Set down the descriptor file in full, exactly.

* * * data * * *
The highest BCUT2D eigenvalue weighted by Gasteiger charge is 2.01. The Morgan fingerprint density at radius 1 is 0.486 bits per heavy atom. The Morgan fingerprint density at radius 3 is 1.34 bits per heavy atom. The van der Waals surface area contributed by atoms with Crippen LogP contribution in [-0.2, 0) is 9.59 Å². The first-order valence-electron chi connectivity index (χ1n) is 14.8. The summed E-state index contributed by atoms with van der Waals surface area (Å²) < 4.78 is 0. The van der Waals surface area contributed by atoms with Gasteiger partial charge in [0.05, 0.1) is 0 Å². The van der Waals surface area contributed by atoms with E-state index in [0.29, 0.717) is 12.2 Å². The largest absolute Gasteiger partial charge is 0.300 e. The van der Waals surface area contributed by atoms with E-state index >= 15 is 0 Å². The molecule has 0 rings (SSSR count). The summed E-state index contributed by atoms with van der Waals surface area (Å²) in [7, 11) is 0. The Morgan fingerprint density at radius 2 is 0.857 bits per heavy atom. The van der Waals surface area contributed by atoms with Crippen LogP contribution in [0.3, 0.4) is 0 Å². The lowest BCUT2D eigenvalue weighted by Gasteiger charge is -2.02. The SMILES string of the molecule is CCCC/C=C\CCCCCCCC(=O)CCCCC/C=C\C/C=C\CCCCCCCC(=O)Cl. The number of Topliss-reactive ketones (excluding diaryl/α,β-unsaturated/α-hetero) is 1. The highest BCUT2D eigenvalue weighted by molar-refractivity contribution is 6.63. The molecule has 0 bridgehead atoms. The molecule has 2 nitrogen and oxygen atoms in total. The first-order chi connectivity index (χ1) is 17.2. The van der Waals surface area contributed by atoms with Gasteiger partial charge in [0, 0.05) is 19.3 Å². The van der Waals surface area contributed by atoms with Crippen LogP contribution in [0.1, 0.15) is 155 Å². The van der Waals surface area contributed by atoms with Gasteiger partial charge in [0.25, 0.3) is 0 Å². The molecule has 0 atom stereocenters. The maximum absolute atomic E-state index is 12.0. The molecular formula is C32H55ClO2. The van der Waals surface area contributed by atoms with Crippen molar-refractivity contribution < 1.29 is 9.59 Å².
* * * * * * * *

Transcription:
The highest BCUT2D eigenvalue weighted by Gasteiger charge is 2.01. The Morgan fingerprint density at radius 1 is 0.486 bits per heavy atom. The Morgan fingerprint density at radius 3 is 1.34 bits per heavy atom. The van der Waals surface area contributed by atoms with Crippen LogP contribution in [-0.2, 0) is 9.59 Å². The first-order valence-electron chi connectivity index (χ1n) is 14.8. The summed E-state index contributed by atoms with van der Waals surface area (Å²) < 4.78 is 0. The van der Waals surface area contributed by atoms with Gasteiger partial charge in [0.05, 0.1) is 0 Å². The van der Waals surface area contributed by atoms with E-state index in [0.29, 0.717) is 12.2 Å². The largest absolute Gasteiger partial charge is 0.300 e. The van der Waals surface area contributed by atoms with E-state index >= 15 is 0 Å². The molecule has 0 rings (SSSR count). The summed E-state index contributed by atoms with van der Waals surface area (Å²) in [7, 11) is 0. The Morgan fingerprint density at radius 2 is 0.857 bits per heavy atom. The van der Waals surface area contributed by atoms with Crippen LogP contribution in [0.3, 0.4) is 0 Å². The lowest BCUT2D eigenvalue weighted by Gasteiger charge is -2.02. The SMILES string of the molecule is CCCC/C=C\CCCCCCCC(=O)CCCCC/C=C\C/C=C\CCCCCCCC(=O)Cl. The number of Topliss-reactive ketones (excluding diaryl/α,β-unsaturated/α-hetero) is 1. The highest BCUT2D eigenvalue weighted by molar-refractivity contribution is 6.63. The molecule has 0 bridgehead atoms. The molecule has 2 nitrogen and oxygen atoms in total. The first-order chi connectivity index (χ1) is 17.2. The van der Waals surface area contributed by atoms with Gasteiger partial charge in [0, 0.05) is 19.3 Å². The van der Waals surface area contributed by atoms with Crippen LogP contribution in [0.1, 0.15) is 155 Å². The van der Waals surface area contributed by atoms with Gasteiger partial charge in [0.25, 0.3) is 0 Å². The molecule has 0 atom stereocenters. The maximum absolute atomic E-state index is 12.0. The molecular formula is C32H55ClO2. The van der Waals surface area contributed by atoms with Crippen molar-refractivity contribution < 1.29 is 9.59 Å².